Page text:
22 March 2010

Parking Lot with a View

Hey, Friends! Thanks for your encouragement about Unplug Week. I accomplished a lot of mini-projects, which made me feel really good!

So...

Last Monday I went to work as usual, only it was not a usual day. You see, many of my close friends went to Africa for a week, so driving into work I was all too aware how much I missed them--and how much work I had to do, since I remained behind to "hold down the fort" in our program.

Lunch time came and I needed a pick-me-up. So I drove to Chic-fil-A, ran an errand, and drove back. But there was construction on one road, and I got stuck on a bridge.

Not fun, right?

Oh--wait. I didn't set the scene. Let's try this again.

Lunch time came and I needed a pick-me-up. My new hometown sits around a lake, so there are no "short errand runs". Driving to Chic-fil-A and back almost takes a full hour in itself. So with the windows down and the country music blaring, I drove across town. The sun was so warm (after months of winter, even 56 degrees feels warm!) it tricked me into eating outside, despite the gusting wind.

After a quick run into Walmart, I drove back to the office--only to meet construction on the way. With thirty cars at a stand still before me, I came to a stop on a bridge crossing the lake. The breeze lifted my hair, the cold water danced in the sunlight on either side of me, and my favorite song came on the radio.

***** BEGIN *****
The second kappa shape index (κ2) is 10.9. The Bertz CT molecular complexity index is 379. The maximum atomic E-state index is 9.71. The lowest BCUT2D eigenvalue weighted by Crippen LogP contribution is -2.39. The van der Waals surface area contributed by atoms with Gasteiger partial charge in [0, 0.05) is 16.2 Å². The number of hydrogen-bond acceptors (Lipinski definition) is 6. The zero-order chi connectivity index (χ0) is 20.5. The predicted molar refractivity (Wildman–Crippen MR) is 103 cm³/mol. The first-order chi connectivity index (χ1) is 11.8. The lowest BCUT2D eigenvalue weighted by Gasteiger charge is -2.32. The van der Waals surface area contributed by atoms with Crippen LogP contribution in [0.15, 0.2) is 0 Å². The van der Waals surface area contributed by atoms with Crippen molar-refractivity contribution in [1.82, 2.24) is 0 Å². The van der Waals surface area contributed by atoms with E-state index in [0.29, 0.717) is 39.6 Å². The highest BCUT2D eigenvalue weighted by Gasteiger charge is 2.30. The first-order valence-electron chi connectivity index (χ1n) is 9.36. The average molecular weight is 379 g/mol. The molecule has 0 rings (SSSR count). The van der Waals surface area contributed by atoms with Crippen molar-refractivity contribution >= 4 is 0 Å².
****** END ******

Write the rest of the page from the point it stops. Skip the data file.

Paradise up high in a "parking lot".

Sometimes all we need to do is set the scene. It'll change everything.

How do you set your scenes?

See y'all Wednesday!

24 comments:

  1. Great point! We can take the same elements and create a whole different scene.

    And good way to look at the positive!

    Elizabeth
    Mystery Writing is Murder

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  2. What a fun post!

    How do I set up my scenes? That's a great question? I go for lots of sensory details, but more importantly, I dig deep and try to think how my character responds emotionally to those details.

    Good to see you, Kristen!
    Katie

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  3. I love that Kristen! Scene and perspective make a huge difference!

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  4. Chick-Fil-A - I'm jealous! :) Thanks for setting the scene for us. Hope your lunch was yummy!
    Blessings,
    Karen

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  5. I don't know if traffic is ever a positive but you did a good job of making me think so. :)

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  6. Loved how you changed the scene! Perspective makes such a difference, doesn't it?

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  7. Great example. I find that when I tell stories to people. I rush and don't set the scene. Good reminder.

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  8. Woah, you are one clever chick! I love this post.

    How do I set the scenes? Use as many senses as possible, search for fun words to describe common items, pray.

    Have a great week,
    Jen
    Audience of ONE

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  9. I love it. This is so true. You just proved how important it is to set the scene.

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  10. This is such a great example of "showing" us how important setting a scene can be, rather than "telling" us.